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ON MONDAY AFTERNOON, customers at Mondo Kim’s on St. Mark’s Place in the East Village browsed through finds like a Tomcats vinyl album recorded in Madrid in 1966; and Russ Meyer’s Faster, Pussycat! Kill! … Kill!, a self-described “ode to violence in women” that’s “filmed in glorious black and blue.”
On the third floor, video store manager Ricky Sutton presided over a collection organized by genres and the director’s place of origin. The employee picks included one of Mr. Sutton’s current favorites, Kamikaze Girls. The Three Burials of Melquiades Estrada played on a TV affixed to the ceiling.
“Every customer has been really sad about the possibility of this disappearing,” Mr. Sutton said.
Indeed, drastically falling revenues have forced Mondo Kim’s owner to put the building at 6 St. Mark’s Place up for sale.
Perhaps more important than the grimy, rundown, five-story building is that which it contains. There’s Kim’s beloved first-floor music shop and second-floor floor DVD shop will relocate to 124 First Avenue, between Seventh and Eighth streets. The fate of the third-floor movie rental shop overseen by Mr. Sutton depends upon the appearance of some sort of gallant white-knight character.
“Kim’s Video is offering a collection of approximately 55,000 films to institutions, schools, business owners or individuals” reads a sobering sign on the third floor of Kim’s three-story space. “The condition to accept this collection requires 3,000 sq. ft. of space, [a] commitment to give access to Kim’s members (charging minimum membership fee) and maintaining the collection.”
Mr. Sutton said that many of his clients are directors, producers, screenwriters and film companies who use the collection as a sort of library.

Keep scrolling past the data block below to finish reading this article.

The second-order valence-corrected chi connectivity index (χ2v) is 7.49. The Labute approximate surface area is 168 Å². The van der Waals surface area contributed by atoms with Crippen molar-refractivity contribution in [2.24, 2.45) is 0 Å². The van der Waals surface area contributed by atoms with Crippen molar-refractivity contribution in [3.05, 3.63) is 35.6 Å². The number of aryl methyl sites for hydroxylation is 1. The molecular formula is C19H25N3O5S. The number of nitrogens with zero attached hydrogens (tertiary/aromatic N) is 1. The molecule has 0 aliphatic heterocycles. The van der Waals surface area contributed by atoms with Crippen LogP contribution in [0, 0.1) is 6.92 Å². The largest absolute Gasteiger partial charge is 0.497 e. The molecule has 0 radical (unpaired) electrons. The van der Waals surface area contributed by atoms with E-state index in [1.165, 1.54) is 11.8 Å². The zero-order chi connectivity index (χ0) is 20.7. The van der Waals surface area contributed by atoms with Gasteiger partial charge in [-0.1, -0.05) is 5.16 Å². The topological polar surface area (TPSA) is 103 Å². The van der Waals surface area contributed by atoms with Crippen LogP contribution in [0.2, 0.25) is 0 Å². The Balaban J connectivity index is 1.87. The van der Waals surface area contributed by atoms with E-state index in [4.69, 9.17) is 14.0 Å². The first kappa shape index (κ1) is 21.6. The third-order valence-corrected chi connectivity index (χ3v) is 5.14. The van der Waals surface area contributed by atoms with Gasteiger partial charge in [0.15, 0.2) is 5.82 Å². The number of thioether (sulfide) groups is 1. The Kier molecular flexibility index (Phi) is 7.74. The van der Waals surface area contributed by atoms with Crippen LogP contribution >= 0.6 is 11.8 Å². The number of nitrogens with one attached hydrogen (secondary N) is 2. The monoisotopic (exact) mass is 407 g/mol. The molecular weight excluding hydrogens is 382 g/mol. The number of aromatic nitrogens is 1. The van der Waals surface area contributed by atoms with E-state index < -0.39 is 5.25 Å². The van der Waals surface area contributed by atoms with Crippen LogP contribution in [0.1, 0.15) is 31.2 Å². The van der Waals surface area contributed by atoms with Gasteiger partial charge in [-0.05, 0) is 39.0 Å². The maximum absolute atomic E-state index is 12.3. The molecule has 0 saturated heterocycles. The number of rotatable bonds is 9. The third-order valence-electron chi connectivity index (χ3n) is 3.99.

“I just don’t know of another source that stocks what Kim’s stocks,” said Ezra Sacks, the interim chair of New York University’s undergraduate film and TV department. “I’m always either sending students or running over to get some hard-to-find film.”
Kim’s founder and namesake, the reclusive Yongman Kim, got into the video business in 1987, when he devoted a corner of his Avenue A dry cleaning shop to rentals. He soon opened a store down the street, and ultimately had stores on Bleecker Street, in Morningside Heights and, of course, on St. Mark’s Place. Now, only the latter remains. It’s set to close by January, with its two replacements opening soon.
Mr. Kim has produced films in his native South Korea, and even directed a movie called 1/3, a mostly silent film about a Buddhist artist and a teenage prostitute that The New York Times called “self-enamored yet generally affecting.” (He did not respond to calls regarding the identity of the building’s $20 million buyer.)
One can only hope that his building’s new tenant will be as unusual as Mr. Kim and his predecessors.
Between 1834 and 1836, the building was the winter residence of James Fenimore Cooper. In 1912, The Times reported that the NYPD’s “Strong Arm” squad, after using axes in an unsuccessful attempt to batter down an ice chest door blocking entry to the second floor, arrested seven men for illegal gambling. Until the 1970s, the building housed a Turkish bath. In the 1980s, 6 St. Mark’s Place housed the St. Mark’s Bath, a gay bath house that the Health Department shuttered in 1985, in response to the growing AIDS epidemic. And in 2005, cops raided the store and charged five employees for trademark counterfeiting.
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